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Is electric propulsion worth it?

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DangerZone

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https://www.youtube.com/watch?v=Mhm5IVB6gb4

=2:30=controll boxes for 12 small flappers for 2kg flying soucer...
=5:55=big flapper thrusters for man flying trike \10:15\ with SOLO 210 engine...
If the goal is to keep a 2kg flying saucer in air then this would mean around 20N of static thrust, not 2000N (2kN). That is a complete different story, don't you think 1kW for 20N of static thrust would be bellow an efficient propeller thrust for a comparable size project?
 

henryk

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If the goal is to keep a 2kg flying saucer in air then this would mean around 20N of static thrust,

not 2000N (2kN).

That is a complete different story, don't you think 1kW for 20N of static thrust would be bellow an efficient propeller thrust for a comparable size project?
=2kN/1kW=2N/1W =20N/10W \thrust force/drive power\-I dont know proper term...
 

DangerZone

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=2kN/1kW=2N/1W =20N/10W \thrust force/drive power\-I dont know proper term...
It seems somebody made a slight calculation error and multiplied by 10 (9.81 of gravity force) rather than devide, hence the result of 2000N per kilowatt instead of 20N. If the styrofoam aircraft model weighs 2kg, then the force of 20N is just about right to keep this 'flying saucer' thing in air to oppose the slightly less than 20N of gravity pull. And 20N of thrust per kilowatt is feasible yet not very efficient for electric propulsion systems since well designed props on electric motors reach 60N per kilowatt of static thrust. The Geiger HPD-10 motors were producing up to 80N per kilowatt some 5 years ago so anything less than that is a step back instead of progress.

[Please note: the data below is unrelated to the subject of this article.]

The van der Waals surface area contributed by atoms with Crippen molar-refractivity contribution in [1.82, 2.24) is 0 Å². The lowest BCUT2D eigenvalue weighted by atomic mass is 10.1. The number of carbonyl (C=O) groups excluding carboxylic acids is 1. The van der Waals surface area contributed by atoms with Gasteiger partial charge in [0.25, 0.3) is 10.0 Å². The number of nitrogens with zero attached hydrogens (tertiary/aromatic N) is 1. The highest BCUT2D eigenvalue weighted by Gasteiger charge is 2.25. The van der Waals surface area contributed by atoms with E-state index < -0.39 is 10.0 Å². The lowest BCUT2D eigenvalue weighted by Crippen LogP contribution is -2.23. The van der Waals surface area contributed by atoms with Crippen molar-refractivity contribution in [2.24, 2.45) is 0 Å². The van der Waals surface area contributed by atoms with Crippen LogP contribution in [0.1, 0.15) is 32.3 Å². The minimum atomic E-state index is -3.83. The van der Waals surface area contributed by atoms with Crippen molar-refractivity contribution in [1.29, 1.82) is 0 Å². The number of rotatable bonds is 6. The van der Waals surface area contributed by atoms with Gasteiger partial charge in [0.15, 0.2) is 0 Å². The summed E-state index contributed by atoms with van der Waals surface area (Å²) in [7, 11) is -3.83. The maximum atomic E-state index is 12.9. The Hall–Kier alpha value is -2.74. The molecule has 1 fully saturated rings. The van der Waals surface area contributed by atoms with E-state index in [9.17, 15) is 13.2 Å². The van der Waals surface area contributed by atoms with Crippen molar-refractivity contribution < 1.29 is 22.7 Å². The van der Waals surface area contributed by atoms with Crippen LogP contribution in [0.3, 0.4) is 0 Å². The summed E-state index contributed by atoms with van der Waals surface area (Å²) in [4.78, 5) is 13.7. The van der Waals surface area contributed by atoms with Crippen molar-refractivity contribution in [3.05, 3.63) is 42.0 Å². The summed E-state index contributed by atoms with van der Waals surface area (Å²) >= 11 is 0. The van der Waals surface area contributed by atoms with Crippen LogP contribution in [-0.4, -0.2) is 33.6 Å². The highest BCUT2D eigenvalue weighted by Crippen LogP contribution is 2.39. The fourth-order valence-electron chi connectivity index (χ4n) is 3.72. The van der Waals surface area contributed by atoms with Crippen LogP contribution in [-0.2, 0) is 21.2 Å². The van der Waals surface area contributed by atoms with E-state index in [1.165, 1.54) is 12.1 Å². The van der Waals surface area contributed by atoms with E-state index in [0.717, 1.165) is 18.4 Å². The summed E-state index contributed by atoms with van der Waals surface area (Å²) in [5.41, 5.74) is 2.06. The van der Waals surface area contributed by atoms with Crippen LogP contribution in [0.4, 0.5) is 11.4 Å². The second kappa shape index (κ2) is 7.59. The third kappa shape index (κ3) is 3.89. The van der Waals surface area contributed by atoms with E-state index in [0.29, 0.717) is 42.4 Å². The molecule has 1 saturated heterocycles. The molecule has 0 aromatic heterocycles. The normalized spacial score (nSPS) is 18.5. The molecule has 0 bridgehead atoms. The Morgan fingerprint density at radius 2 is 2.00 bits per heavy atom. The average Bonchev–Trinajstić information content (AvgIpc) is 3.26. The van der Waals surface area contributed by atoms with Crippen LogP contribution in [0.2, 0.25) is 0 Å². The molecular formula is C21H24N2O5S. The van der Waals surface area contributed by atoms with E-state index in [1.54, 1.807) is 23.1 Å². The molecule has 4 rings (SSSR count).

There is a way to simplify things, gravity is the difference between the pulling and repelling electromagnetic force and veries slightly on the surface of Earth between 9.79N and 9.82N, an average is 9.80665 or 9.81N short per kilogram of mass. So, to lift a flying object of 1kg you need more than 9.81N of force in the opposite direction, round it up to 10N. Thus, 20N is enough to lift this object and make it float in air, simplified it means you are using 1000W (1kW) to oppose the pulling force of 2000g (2kg), which means 2g/1W. Efficient internal combustion engines reach 2.5g/W, electric motors with well designed props from 2.5g/W to 10g/W, ionic thrust is from 10g/W to 30g/W and above that are only ionic turbines and similar propulsion units, as a rough estimation. So when analyzing claims as 2N/W you could convert that to 200g/W and you will immediately see there is a problem because transferring electromagnetic enrgy to mechanical work creates losses way beyond this claim.